A bizarre thing happened Sunday during Yehudi Menuhin's recital at Royce Hall, UCLA.
After the beloved violinist concluded the first work on his program, Beethoven's "Kreutzer" Sonata, and walked to the wings, many in the near-capacity audience got up and began to exit. Presumably, they thought intermission had arrived.
When Menuhin returned, he looked disappointed at what had happened. So did the mistaken music-lovers. Strange as it seemed, the famous fiddler may have abetted the error by not only encouraging applause after the first movement of the Beethoven but bidding his excellent pianist, Paul Coker, to take a bow. Could the fans have thought that what followed was the second piece on the agenda, Bach's unaccompanied G-minor Sonata?
Whatever, it has been many years since the famous artist has played at peak form, and Sunday's performance did little to alter the image of a diminished elder statesman applauded by a faithful, ever-credulous public. Listening to Menuhin these days is not all that different from looking at the emperor's new clothes.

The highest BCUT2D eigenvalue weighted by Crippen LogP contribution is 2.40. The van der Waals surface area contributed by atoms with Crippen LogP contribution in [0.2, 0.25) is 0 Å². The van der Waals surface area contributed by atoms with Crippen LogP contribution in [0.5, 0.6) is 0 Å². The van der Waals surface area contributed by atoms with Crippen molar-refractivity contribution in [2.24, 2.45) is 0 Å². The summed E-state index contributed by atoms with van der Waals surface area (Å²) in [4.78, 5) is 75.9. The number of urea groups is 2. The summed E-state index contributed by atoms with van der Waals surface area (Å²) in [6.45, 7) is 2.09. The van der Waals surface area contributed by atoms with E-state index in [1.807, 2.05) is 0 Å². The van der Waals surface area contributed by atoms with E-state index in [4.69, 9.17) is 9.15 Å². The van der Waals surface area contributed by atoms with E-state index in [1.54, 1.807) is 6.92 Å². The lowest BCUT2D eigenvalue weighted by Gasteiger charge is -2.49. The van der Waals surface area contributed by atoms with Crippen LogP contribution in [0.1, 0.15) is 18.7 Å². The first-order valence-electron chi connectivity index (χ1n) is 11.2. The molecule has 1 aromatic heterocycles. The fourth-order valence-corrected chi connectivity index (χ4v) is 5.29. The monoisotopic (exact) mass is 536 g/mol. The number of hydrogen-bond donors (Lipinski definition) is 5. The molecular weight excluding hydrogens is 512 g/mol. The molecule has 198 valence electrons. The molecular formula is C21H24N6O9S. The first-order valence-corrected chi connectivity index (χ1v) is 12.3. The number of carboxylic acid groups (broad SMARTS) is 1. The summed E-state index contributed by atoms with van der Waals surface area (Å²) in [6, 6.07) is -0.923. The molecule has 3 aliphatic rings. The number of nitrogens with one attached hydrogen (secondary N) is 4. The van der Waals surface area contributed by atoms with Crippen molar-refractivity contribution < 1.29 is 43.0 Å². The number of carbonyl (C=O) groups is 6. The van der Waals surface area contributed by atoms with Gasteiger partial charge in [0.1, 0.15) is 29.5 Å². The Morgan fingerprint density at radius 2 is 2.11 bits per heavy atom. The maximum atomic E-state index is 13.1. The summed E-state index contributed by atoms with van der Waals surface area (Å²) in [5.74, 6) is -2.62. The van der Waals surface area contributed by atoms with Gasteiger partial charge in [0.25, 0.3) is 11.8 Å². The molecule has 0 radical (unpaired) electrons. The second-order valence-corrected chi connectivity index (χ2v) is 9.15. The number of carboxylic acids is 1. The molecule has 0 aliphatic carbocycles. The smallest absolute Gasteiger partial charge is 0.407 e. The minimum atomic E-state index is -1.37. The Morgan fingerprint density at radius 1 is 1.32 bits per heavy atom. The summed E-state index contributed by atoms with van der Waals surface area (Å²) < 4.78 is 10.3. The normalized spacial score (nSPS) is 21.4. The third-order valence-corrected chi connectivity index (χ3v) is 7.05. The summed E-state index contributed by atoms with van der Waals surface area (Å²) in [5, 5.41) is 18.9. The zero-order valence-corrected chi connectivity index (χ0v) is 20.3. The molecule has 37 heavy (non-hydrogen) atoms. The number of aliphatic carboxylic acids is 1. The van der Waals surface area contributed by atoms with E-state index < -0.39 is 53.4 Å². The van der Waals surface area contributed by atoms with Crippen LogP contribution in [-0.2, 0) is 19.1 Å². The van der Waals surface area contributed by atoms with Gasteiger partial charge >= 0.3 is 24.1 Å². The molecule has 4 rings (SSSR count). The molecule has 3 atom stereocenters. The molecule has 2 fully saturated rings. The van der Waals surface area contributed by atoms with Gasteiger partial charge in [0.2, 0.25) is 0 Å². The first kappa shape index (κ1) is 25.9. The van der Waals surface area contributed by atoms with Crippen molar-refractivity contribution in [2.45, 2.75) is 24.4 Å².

A gleaming passage here and a lovely phrase there could not compensate for the sagging pitch, the squally tone, the lapses of focus and the rough, gruff attacks that marred the soundscape much of the time. The Fuga of the Bach endured unbearable stretches of sawing but, typically, Menuhin recovered for the finale.
Even without a reliable technique, he could depend on the heroic urgency of Beethoven. Through gesture, he could pull the wool over some ears, and he often did so in an agenda that included, among other challenges, music of Kreisler, Ravel and Wieniawski. He did manage a full-out, rapturous account of the Debussy Sonata, however, and the sinuous aria from Rimsky's "Le Coq d'Or" came off nearly problem-free.